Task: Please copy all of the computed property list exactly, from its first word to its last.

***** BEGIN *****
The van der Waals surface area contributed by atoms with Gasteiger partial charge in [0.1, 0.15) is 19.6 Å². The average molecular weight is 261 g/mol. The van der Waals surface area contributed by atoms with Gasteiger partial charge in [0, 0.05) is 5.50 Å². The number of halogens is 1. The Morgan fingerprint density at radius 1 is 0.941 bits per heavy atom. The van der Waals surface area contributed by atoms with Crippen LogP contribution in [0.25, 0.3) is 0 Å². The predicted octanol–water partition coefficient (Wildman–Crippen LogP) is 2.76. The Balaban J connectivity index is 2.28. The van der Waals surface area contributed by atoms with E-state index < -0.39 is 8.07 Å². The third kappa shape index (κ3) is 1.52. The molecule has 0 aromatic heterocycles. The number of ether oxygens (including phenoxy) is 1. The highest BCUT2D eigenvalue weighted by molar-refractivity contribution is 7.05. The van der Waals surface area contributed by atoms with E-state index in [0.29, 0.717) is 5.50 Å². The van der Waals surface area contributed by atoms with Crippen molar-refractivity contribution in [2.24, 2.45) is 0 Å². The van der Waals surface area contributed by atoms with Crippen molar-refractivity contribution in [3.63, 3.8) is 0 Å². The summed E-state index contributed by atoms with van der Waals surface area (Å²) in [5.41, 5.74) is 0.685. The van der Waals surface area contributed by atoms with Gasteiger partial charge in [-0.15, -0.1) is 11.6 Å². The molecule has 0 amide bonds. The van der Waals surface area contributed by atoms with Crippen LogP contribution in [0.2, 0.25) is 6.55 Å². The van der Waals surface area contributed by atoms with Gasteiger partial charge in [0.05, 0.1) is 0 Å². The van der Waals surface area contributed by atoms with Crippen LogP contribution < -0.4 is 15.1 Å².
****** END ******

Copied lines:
The van der Waals surface area contributed by atoms with Gasteiger partial charge in [0.1, 0.15) is 19.6 Å². The average molecular weight is 261 g/mol. The van der Waals surface area contributed by atoms with Gasteiger partial charge in [0, 0.05) is 5.50 Å². The number of halogens is 1. The Morgan fingerprint density at radius 1 is 0.941 bits per heavy atom. The van der Waals surface area contributed by atoms with Crippen LogP contribution in [0.25, 0.3) is 0 Å². The predicted octanol–water partition coefficient (Wildman–Crippen LogP) is 2.76. The Balaban J connectivity index is 2.28. The van der Waals surface area contributed by atoms with E-state index < -0.39 is 8.07 Å². The third kappa shape index (κ3) is 1.52. The molecule has 0 aromatic heterocycles. The number of ether oxygens (including phenoxy) is 1. The highest BCUT2D eigenvalue weighted by molar-refractivity contribution is 7.05. The van der Waals surface area contributed by atoms with E-state index in [0.29, 0.717) is 5.50 Å². The van der Waals surface area contributed by atoms with Crippen molar-refractivity contribution in [2.24, 2.45) is 0 Å². The van der Waals surface area contributed by atoms with Crippen molar-refractivity contribution in [3.63, 3.8) is 0 Å². The summed E-state index contributed by atoms with van der Waals surface area (Å²) in [5.41, 5.74) is 0.685. The van der Waals surface area contributed by atoms with Gasteiger partial charge in [-0.15, -0.1) is 11.6 Å². The molecule has 0 amide bonds. The van der Waals surface area contributed by atoms with Crippen LogP contribution in [0.2, 0.25) is 6.55 Å². The van der Waals surface area contributed by atoms with Gasteiger partial charge in [0.05, 0.1) is 0 Å². The van der Waals surface area contributed by atoms with Crippen LogP contribution < -0.4 is 15.1 Å².